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Charlotte City Council Members Balk At Push To Eliminate Single-Family Zoning

Charlotte Mayor Vi Lyles leads a discussion about the elimination of single-family only zoning Monday night.
City of Charlotte
Charlotte Mayor Vi Lyles leads a discussion about the elimination of single-family only zoning Monday night.

Charlotte City Council members on Monday hit the brakes on the city’s ambitious 2040 Comprehensive Plan over its call to eliminate single-family-only zoning.

The city has been holding public meetings about the plan for months. But as the deadline approaches to approve it, some council members are hearing concerns from residents who are worried about the changes.

“I hope this is crystal clear to you that there is no path that this can happen in the next 60 days,” said Republican council member Tariq Bokhari to City Manager Marcus Jones on Monday. “We have staff that’s done a lot of hard work. But I think it’s become crystal clear that a lot of work has been focused on things that it should have not been.”

The comprehensive plan encourages sidewalks, saving trees and creating more transit-oriented development. It wants people to be able to work and shop near their homes.

And it calls for different types of housing — specifically more duplexes and triplexes in neighborhoods that have only traditional single-family homes.

“As we grow as a community we need to have more housing options more than just single-family homes and apartments,” said Alysia Osborne, a city of Charlotte project manager for the 2040 plan. “How do we address in this plan the missing middle density or housing options moving forward?”

To do that, Charlotte’s plan calls for the elimination of single-family zoning, as some cities like Minneapolis have done.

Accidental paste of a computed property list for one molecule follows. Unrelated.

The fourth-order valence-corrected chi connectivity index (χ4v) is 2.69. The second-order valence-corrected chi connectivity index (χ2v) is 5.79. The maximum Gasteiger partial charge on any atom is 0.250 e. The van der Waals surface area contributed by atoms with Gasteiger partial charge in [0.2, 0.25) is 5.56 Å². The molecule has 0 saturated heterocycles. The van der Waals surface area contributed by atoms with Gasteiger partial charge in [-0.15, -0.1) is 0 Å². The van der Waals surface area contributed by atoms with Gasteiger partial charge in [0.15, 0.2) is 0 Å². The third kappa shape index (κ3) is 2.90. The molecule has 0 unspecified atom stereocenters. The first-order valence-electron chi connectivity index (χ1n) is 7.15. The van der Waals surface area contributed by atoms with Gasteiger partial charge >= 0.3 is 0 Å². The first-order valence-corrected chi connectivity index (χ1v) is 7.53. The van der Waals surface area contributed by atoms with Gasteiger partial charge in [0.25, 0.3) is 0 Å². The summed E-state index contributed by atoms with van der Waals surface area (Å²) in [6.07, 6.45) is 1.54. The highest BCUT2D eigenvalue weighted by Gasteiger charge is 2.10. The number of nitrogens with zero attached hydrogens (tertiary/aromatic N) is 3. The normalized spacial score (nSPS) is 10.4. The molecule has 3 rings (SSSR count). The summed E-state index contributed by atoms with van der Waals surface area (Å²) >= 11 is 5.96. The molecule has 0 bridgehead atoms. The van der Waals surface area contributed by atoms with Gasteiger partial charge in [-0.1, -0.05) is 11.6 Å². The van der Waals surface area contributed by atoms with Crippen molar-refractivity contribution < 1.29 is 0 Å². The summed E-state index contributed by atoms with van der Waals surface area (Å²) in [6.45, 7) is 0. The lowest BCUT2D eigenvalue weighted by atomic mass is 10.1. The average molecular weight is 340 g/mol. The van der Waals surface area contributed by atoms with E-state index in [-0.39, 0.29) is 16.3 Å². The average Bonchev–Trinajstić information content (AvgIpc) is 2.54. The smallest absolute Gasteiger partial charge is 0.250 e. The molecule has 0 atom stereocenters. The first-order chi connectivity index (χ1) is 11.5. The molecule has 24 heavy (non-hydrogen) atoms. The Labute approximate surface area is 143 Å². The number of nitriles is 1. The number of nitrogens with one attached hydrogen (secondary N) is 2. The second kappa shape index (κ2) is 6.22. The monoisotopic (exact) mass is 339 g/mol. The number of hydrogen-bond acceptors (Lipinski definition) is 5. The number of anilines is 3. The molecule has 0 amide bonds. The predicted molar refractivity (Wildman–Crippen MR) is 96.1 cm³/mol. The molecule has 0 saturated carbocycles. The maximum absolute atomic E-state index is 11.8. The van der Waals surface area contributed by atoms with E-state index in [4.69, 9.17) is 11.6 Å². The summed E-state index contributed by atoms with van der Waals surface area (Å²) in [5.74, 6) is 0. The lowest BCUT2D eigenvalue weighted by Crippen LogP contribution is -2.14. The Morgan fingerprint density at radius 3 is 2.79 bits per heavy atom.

That doesn’t mean developers can’t build entire neighborhoods of traditional homes. But it means that, in many cases, a developer could buy a home in a neighborhood, tear it down, and replace it with a duplex or triplex or sometimes a quadplex.

Proponents of scrapping single-family zoning say that, for decades, it was a tool to segregate cities. And they say it’s a move toward free markets, giving property owners more control over how their land is developed.

But Charlie Welch of Myers Park says that’s not good planning.

“Our concern is allowing multi-family housing on any single-family lot without any zoning or regulation, if you will,” he said. “It can negatively impact the character and integrity of our neighborhood and any neighborhood.”

The city of Charlotte says having more density means more units. And more units mean more supply, which will make housing less expensive.

But Welch says that’s not happening in Myers Park when duplexes and triplexes have been built.

“The least-costly lots are the ones most likely to be developed into multi-family,” he said. “And in its place, there will be duplexes and triplexes that sell for market rates. And here in Myers Park, we have plenty of examples of here in Myers park or redevelopments that are expensive.”

Myers Park is one of the city’s wealthiest, whitest neighborhoods.

Across the city is Five Points near Johnson C. Smith University. It’s a historically African American area that’s rapidly gentrifying.